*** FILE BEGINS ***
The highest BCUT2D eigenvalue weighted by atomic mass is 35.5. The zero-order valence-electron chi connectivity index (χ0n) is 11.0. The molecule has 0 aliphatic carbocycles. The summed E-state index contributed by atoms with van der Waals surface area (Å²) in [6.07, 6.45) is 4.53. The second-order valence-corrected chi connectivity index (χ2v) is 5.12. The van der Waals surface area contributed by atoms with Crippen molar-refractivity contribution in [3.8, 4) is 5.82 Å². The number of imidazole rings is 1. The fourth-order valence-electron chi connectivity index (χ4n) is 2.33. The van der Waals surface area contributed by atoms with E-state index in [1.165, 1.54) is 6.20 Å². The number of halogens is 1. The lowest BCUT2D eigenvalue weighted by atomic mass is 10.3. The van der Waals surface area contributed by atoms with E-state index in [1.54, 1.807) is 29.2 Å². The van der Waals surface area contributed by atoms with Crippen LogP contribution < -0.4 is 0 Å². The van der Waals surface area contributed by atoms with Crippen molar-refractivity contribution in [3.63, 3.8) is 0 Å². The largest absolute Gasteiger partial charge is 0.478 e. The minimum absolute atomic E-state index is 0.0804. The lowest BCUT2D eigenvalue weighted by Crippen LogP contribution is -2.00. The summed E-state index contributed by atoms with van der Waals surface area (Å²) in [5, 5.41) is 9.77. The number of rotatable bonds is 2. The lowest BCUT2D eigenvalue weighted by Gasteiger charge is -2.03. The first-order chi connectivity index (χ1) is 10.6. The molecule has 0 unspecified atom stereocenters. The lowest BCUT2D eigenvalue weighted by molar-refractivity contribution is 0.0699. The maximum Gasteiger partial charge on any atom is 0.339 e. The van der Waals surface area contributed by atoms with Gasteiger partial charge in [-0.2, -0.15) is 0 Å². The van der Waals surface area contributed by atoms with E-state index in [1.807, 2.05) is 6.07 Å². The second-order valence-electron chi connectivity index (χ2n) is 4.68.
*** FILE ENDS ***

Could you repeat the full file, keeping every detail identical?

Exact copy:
The highest BCUT2D eigenvalue weighted by atomic mass is 35.5. The zero-order valence-electron chi connectivity index (χ0n) is 11.0. The molecule has 0 aliphatic carbocycles. The summed E-state index contributed by atoms with van der Waals surface area (Å²) in [6.07, 6.45) is 4.53. The second-order valence-corrected chi connectivity index (χ2v) is 5.12. The van der Waals surface area contributed by atoms with Crippen molar-refractivity contribution in [3.8, 4) is 5.82 Å². The number of imidazole rings is 1. The fourth-order valence-electron chi connectivity index (χ4n) is 2.33. The van der Waals surface area contributed by atoms with E-state index in [1.165, 1.54) is 6.20 Å². The number of halogens is 1. The lowest BCUT2D eigenvalue weighted by atomic mass is 10.3. The van der Waals surface area contributed by atoms with E-state index in [1.54, 1.807) is 29.2 Å². The van der Waals surface area contributed by atoms with Crippen LogP contribution < -0.4 is 0 Å². The van der Waals surface area contributed by atoms with Crippen molar-refractivity contribution in [3.63, 3.8) is 0 Å². The largest absolute Gasteiger partial charge is 0.478 e. The minimum absolute atomic E-state index is 0.0804. The lowest BCUT2D eigenvalue weighted by Crippen LogP contribution is -2.00. The summed E-state index contributed by atoms with van der Waals surface area (Å²) in [5, 5.41) is 9.77. The number of rotatable bonds is 2. The lowest BCUT2D eigenvalue weighted by Gasteiger charge is -2.03. The first-order chi connectivity index (χ1) is 10.6. The molecule has 0 unspecified atom stereocenters. The lowest BCUT2D eigenvalue weighted by molar-refractivity contribution is 0.0699. The maximum Gasteiger partial charge on any atom is 0.339 e. The van der Waals surface area contributed by atoms with Gasteiger partial charge in [-0.2, -0.15) is 0 Å². The van der Waals surface area contributed by atoms with E-state index in [1.807, 2.05) is 6.07 Å². The second-order valence-electron chi connectivity index (χ2n) is 4.68.